Viceroy and Governor-General of India, Painted on Italian Marble 1920.
Freeman Freeman-Thomas received education at Eton and Trinity College, Cambridge; served as aide-de-camp of the Governor of Victoria, Australia (1895-1898); was elected a Liberal member of the U.K. Parliament where he represented Hastings (1900-1906) and Bodmin (1906-1910); appointed one of the Lords Commissioners of the Treasury (Dec 1905 – Feb 1906); appointed Lord-in-Waiting to the King George V (1911); served as governor of the Indian provinces of Bombay (1913-1918) and Madras (1919-1924); was not a favourite of the British Conservative as a candidate to be Canadian Governor General, but was included on the list by insistence of George V; appointed Governor General of Canada (2 Oct 1926 – 4 Apr 1931) after Prime Minister William Lyon Mackenzie King chose him to fill the post as a fellow Liberal; was the first Governor General to act solely as the king’s agent and the first to visit the U.S. in his capacity as a representative of the Head of State; initiated the Willingdon Arts Competitions for excellence in music, literature, painting and sculpture; privately worried about the “peaceful penetration” into Canada of American media and economic influences; sworn in as a member of the U.K. Privy Council (20 Mar 1931); served as Viceroy and Governor-General of India (18 Apr 1931 – 18 Apr 1936).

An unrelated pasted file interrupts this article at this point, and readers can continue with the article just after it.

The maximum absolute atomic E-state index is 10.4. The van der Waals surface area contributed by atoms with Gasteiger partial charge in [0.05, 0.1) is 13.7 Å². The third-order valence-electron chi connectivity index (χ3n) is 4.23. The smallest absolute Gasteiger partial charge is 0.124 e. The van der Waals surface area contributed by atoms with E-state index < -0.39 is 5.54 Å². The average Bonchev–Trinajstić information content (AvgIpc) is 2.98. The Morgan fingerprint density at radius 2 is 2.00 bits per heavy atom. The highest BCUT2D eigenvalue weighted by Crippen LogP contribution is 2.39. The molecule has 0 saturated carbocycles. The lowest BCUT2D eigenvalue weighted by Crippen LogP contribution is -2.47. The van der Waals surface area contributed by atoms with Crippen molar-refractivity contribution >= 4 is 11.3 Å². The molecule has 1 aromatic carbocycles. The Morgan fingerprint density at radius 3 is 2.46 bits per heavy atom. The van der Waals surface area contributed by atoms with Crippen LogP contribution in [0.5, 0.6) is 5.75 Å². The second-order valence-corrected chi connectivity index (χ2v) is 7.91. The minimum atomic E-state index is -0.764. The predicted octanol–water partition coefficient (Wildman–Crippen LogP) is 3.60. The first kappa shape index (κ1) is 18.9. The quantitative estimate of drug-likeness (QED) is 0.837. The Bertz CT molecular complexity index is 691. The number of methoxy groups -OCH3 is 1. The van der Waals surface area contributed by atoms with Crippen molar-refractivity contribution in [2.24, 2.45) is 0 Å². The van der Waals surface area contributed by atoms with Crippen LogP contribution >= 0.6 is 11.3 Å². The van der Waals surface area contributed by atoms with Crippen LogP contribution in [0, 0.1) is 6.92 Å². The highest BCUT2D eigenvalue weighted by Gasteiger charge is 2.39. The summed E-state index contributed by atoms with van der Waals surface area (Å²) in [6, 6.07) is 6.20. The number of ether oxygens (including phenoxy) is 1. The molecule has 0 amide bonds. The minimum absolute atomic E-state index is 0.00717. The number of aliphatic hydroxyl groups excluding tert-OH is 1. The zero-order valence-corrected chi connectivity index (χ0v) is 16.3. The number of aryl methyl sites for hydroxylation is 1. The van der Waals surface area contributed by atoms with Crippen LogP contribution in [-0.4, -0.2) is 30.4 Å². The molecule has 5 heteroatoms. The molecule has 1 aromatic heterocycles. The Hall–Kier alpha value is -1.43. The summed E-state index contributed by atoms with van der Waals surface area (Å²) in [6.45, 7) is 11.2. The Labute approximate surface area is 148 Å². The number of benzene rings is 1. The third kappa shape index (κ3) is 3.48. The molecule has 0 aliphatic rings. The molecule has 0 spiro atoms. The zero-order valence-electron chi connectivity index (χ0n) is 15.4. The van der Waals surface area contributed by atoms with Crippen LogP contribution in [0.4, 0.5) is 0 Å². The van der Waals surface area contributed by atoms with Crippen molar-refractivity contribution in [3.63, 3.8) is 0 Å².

Governor General Willingdon was a keen sportsman. He particularly enjoyed fishing, golf, tennis, skating, skiing, curling and cricket, and he welcomed the opportunity to have many of the same sports played at Rideau Hall.
Both Lord and Lady Willingdon had an appreciation for the arts and they furnished Rideau Hall with rare carpets, screens and objets d’art they had collected during their travels in China and India. (In 1993, the Long Gallery at Rideau Hall was restored in the Chinese style of Lady Willingdon’s time.) They also introduced the Willingdon Arts Competition which built on the Lord Grey Competition for Music and Drama, adding awards for painting and sculpture.
As his term of office drew to a close, the Great Depression was beginning its ruinous course and although Lord Willingdon was leaving Canada for a new posting in India, he often expressed his concern for the unemployed.